Managing salinity for
sustainable agricultural development
By Muhammad Saleem & Sarfraz Hussain
ABOUT 60 per cent of tubewell water used for irrigation in
Pakistan is saline to sodic in nature that adds salt in
agricultural lands each year. The overall aquifer, with a
potential of about 50 MAF, is being exploited to an extent of
about 38 MAF by over 562,000 private tube-wells and about
10,000 public. On an average, this water contains 1,250mg of
soluble salts per litre of irrigation water.
poor quality of water has adversely impacted the land
resources of irrigated area. About three million hectare of
agricultural land is severely affected since the adaptation of
tube-well water for irrigation during SCARPs project for land
reclamation. The over-use of groundwater has encouraged
intensive farming in rural areas but is being over-exploited.
Due to the lack of management, a number of socio-economic
problems in terms of farmerís limitations in its continuous
uses due to salinity hazards have cropped up. Salinity leads
to dispersion of fine soil particles, crust formation, and a
decrease in water movement within soil profile. The amount of
sodium accumulated onto the soil particles and in irrigation
water greatly influences crop production potential of the
Most of the groundwater resources are confined to the Indus
Plain, extending from the Himalayan foothills to Arabian Sea.
The plain is about 1,600km long and covers an area of 21Mha
and is blessed with extensive unconfined aquifer which is fast
depleting and deteriorating due to over-exploitation and
continued dry spell years.
The unchecked installation of tube-wells with little know-how
among farming communities in the selection of extraction depth
has aggravated the pre-existing salinity problem in these
areas. Apparently farmers have no technical assistance to go
through this worsening situation. In several areas like some
parts of Faisalabad, Hafizabad, Okara, Kasur and many other
districts of both Punjab and Sindh provinces, the upward
groundwater is extremely saline to saline-sodic in nature.
At the turn of the 20th century large water reservoirs were
built and a network of canals turned the plains of north
Pakistan green. Later on, silently the irrigation system began
to blight the land it had brought to life. Seepage from the
network of unlined channels raised the water-table, while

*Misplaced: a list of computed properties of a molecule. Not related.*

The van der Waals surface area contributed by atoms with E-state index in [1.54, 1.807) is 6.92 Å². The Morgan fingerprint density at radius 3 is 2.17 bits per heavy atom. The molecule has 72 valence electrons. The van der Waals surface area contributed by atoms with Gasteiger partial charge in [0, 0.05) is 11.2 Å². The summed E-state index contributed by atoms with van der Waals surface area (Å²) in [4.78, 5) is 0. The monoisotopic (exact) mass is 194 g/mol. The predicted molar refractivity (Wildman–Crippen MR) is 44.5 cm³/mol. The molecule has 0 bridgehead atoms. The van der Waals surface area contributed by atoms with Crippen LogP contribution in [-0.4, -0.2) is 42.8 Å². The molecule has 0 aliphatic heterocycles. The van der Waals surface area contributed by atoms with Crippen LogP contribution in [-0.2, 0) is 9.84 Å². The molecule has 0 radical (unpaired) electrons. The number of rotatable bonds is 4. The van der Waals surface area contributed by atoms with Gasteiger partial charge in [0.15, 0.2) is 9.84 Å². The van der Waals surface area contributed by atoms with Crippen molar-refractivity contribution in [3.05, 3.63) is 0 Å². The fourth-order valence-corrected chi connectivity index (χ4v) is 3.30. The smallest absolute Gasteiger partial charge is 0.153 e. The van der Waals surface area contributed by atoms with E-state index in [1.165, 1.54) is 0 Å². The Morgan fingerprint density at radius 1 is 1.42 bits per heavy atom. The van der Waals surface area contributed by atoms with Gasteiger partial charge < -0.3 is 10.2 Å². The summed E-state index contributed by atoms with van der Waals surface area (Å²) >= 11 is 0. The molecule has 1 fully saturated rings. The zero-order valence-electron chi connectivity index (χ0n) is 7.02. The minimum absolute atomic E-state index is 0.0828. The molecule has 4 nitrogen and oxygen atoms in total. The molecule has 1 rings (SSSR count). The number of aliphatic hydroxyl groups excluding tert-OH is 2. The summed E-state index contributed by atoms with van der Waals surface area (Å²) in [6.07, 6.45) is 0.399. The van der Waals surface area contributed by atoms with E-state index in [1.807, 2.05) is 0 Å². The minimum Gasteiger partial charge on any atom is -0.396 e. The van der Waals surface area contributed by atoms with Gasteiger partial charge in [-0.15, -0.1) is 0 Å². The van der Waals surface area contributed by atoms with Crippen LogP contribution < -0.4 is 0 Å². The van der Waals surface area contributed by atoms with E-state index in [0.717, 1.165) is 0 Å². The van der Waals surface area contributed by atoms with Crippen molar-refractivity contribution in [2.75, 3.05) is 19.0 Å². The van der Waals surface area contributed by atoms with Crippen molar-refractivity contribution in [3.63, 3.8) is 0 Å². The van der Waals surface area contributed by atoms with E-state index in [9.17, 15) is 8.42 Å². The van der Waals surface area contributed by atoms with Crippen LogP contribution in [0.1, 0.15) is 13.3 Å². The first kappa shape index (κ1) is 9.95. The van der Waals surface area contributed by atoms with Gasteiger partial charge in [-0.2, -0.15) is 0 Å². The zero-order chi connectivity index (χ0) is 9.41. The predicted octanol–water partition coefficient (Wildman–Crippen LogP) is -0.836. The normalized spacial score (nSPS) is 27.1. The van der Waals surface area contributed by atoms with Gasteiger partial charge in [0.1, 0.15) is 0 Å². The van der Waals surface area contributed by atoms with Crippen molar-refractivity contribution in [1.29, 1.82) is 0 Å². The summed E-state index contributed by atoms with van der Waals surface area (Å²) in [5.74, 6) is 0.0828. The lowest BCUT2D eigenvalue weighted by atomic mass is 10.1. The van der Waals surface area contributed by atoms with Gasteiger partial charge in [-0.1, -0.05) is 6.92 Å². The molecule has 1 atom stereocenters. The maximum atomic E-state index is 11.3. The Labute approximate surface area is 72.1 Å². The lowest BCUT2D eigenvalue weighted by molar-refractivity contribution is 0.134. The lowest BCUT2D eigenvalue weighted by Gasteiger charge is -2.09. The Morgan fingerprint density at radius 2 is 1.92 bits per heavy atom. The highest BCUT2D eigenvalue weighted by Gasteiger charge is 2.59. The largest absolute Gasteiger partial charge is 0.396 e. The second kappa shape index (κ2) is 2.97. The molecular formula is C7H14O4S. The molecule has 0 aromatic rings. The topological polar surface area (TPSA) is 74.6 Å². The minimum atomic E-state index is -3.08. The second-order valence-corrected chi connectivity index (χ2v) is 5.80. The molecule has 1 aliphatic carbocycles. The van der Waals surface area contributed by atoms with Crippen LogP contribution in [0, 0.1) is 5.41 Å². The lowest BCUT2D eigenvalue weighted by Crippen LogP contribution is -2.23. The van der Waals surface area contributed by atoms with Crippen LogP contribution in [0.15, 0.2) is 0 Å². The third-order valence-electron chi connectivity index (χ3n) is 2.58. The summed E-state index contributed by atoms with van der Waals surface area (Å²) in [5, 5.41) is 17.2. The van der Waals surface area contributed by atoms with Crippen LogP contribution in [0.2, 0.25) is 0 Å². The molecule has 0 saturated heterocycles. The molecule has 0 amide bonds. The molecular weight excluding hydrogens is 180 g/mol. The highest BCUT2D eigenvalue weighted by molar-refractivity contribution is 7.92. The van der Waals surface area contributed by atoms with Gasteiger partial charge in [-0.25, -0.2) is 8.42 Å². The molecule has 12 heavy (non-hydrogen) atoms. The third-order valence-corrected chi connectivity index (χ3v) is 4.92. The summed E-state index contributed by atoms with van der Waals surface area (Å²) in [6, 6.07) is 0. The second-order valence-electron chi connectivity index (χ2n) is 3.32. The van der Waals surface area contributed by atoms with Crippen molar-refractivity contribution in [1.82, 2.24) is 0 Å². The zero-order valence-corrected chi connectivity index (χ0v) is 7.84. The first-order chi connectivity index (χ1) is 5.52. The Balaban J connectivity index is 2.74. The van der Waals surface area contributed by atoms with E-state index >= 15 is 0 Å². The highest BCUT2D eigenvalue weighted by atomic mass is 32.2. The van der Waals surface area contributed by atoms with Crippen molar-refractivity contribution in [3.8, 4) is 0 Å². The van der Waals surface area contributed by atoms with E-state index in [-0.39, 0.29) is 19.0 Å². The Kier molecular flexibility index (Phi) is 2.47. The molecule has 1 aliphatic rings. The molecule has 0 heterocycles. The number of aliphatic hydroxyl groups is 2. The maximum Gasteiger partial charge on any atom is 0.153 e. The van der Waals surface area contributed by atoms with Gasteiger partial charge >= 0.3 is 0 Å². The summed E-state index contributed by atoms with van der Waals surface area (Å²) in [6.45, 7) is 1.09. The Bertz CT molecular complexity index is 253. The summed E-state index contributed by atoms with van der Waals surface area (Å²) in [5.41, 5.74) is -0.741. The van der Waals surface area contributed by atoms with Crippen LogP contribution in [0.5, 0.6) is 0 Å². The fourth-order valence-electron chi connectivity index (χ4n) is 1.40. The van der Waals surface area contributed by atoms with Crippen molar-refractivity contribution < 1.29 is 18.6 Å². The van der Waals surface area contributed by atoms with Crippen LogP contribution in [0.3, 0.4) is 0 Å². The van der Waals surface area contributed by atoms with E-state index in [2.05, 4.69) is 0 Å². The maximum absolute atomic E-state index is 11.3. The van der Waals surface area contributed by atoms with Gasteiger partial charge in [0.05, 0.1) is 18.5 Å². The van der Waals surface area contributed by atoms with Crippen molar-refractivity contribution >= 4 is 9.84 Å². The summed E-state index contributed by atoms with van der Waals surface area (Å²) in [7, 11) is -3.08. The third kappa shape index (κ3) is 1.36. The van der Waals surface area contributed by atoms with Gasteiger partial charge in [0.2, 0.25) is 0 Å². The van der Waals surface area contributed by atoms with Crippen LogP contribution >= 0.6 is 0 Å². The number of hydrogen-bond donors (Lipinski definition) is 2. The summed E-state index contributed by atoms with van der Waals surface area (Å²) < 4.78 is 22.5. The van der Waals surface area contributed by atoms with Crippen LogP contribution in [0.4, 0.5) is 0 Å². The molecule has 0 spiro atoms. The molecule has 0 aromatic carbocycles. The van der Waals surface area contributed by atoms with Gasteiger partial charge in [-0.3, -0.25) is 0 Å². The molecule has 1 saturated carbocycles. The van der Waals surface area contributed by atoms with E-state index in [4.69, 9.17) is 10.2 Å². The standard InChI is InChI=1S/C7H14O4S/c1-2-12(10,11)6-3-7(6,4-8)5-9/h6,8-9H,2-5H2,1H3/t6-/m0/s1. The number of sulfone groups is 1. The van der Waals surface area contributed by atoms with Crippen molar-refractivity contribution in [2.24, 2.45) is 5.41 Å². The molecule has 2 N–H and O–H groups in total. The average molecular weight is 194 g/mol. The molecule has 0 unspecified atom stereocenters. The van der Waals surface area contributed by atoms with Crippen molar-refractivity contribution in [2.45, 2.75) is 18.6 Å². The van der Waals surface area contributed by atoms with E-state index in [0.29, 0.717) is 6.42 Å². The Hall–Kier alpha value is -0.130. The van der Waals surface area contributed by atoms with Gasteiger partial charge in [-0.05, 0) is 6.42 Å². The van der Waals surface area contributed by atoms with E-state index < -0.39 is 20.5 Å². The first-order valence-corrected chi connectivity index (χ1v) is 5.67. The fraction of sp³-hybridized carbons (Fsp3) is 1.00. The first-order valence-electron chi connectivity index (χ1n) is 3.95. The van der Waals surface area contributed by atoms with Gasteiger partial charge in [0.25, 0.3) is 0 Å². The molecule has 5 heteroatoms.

washing the salts from the soil into water. At the surface,
sunlight and wind evaporated the water and left the salt on
surface soils. This endangered withered plants and killed soil
organisms creating dead and barren wasteland and mild to
Not only in Pakistan but from Morocco to China and to
Australia, this phenomenon has affected soil environment.
According to the FAO, about 77 million hectares of
agricultural land, an area twice as big as Germany, has been
devastated by salt and salty/brackish waters.
In Pakistan 16 million hectares of agriculture area is fed by
a network of canals and tube-wells and 26 per cent has become
moderate to severe salt-affected by this secondary or
irrigation salinity phenomena. But on the other side in many
parts of irrigated zone where groundwater is sweat and fit for
irrigation, other factors like intensive farming, lack of
canal water and fragmentation of farm land have accelerated
over-exploitation of aquifer.
It has been observed in some parts that each landholder of
only three hectares has his own tube-well. This mobilizes the
groundwater flow beneath the soil surface in the aquifer, thus
polluting it significantly.
In many areas, the naturally developed partitioning beneath
the soil surface between fresh and brackish water is
diminishing and pollution of fresh water aquifer is on the
increase. This underground flood of brackish water toward
fresh waters has also gained momentum due of the lack of
natural recharge carried out by the rainfall.
Natural imbalance in terms of fewer rainfalls coupled with
global warming and futile recharge of aquifer and
mismanagement in the use of natural resources may lead to
sever desertification of our land resources. The subsequent
and overlapping factors may affect the productivity of our
agricultural sector and the economy. To overcome this most
undesirable socio-environmental dilemma following steps are
* Over installation of tube-wells should be discouraged
through effective campaigns.
* Provision of necessary technical assistance to farming
communities should be available to guide them at what depth
they should extract the ground to extract fresh water instead
of saline water.
* In severally affected areas bio-saline agriculture should be
promoted to mitigate ill-effects of salinity hazardous.
* Conservation strategies should be put into practice to make
the optimum use of available fresh water.
* Cropping pattern should be fairly modified to produce those
crops in sensitive areas which are water and salinity